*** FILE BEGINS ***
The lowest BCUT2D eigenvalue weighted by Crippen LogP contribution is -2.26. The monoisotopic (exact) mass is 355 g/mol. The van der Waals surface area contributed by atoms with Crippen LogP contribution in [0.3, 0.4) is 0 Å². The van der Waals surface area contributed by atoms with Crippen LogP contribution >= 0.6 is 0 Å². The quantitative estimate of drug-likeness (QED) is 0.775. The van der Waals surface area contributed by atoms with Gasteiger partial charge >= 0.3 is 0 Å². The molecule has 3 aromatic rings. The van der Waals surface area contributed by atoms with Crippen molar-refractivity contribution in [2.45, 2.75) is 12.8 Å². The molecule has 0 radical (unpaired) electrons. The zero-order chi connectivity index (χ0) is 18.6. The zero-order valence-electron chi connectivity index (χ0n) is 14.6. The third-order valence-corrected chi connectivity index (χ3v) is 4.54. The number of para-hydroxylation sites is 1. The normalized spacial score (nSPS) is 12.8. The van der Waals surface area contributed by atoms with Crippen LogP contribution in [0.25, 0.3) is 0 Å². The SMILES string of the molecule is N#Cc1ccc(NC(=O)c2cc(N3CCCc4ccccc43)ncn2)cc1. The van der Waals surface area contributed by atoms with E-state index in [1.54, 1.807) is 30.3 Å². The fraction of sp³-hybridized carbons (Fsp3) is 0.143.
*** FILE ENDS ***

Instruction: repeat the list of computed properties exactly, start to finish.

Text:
The lowest BCUT2D eigenvalue weighted by Crippen LogP contribution is -2.26. The monoisotopic (exact) mass is 355 g/mol. The van der Waals surface area contributed by atoms with Crippen LogP contribution in [0.3, 0.4) is 0 Å². The van der Waals surface area contributed by atoms with Crippen LogP contribution >= 0.6 is 0 Å². The quantitative estimate of drug-likeness (QED) is 0.775. The van der Waals surface area contributed by atoms with Gasteiger partial charge >= 0.3 is 0 Å². The molecule has 3 aromatic rings. The van der Waals surface area contributed by atoms with Crippen molar-refractivity contribution in [2.45, 2.75) is 12.8 Å². The molecule has 0 radical (unpaired) electrons. The zero-order chi connectivity index (χ0) is 18.6. The zero-order valence-electron chi connectivity index (χ0n) is 14.6. The third-order valence-corrected chi connectivity index (χ3v) is 4.54. The number of para-hydroxylation sites is 1. The normalized spacial score (nSPS) is 12.8. The van der Waals surface area contributed by atoms with Crippen LogP contribution in [0.25, 0.3) is 0 Å². The SMILES string of the molecule is N#Cc1ccc(NC(=O)c2cc(N3CCCc4ccccc43)ncn2)cc1. The van der Waals surface area contributed by atoms with E-state index in [1.54, 1.807) is 30.3 Å². The fraction of sp³-hybridized carbons (Fsp3) is 0.143.